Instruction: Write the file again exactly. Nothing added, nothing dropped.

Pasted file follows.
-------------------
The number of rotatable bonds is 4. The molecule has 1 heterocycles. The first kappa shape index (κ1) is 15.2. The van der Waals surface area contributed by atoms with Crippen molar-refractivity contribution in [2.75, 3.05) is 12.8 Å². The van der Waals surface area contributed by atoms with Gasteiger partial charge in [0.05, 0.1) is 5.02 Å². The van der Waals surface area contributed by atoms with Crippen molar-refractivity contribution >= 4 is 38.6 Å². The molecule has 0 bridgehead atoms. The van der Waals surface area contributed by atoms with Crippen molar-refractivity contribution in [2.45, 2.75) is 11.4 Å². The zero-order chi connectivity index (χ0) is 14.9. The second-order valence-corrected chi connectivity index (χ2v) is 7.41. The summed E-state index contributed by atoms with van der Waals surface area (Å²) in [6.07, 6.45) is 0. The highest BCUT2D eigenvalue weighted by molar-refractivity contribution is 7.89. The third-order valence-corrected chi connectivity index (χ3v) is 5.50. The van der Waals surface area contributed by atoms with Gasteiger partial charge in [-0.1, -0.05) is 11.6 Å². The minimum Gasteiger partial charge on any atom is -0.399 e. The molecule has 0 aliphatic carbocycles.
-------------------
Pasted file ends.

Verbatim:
The number of rotatable bonds is 4. The molecule has 1 heterocycles. The first kappa shape index (κ1) is 15.2. The van der Waals surface area contributed by atoms with Crippen molar-refractivity contribution in [2.75, 3.05) is 12.8 Å². The van der Waals surface area contributed by atoms with Gasteiger partial charge in [0.05, 0.1) is 5.02 Å². The van der Waals surface area contributed by atoms with Crippen molar-refractivity contribution >= 4 is 38.6 Å². The molecule has 0 bridgehead atoms. The van der Waals surface area contributed by atoms with Crippen molar-refractivity contribution in [2.45, 2.75) is 11.4 Å². The zero-order chi connectivity index (χ0) is 14.9. The second-order valence-corrected chi connectivity index (χ2v) is 7.41. The summed E-state index contributed by atoms with van der Waals surface area (Å²) in [6.07, 6.45) is 0. The highest BCUT2D eigenvalue weighted by molar-refractivity contribution is 7.89. The third-order valence-corrected chi connectivity index (χ3v) is 5.50. The van der Waals surface area contributed by atoms with Gasteiger partial charge in [-0.1, -0.05) is 11.6 Å². The minimum Gasteiger partial charge on any atom is -0.399 e. The molecule has 0 aliphatic carbocycles.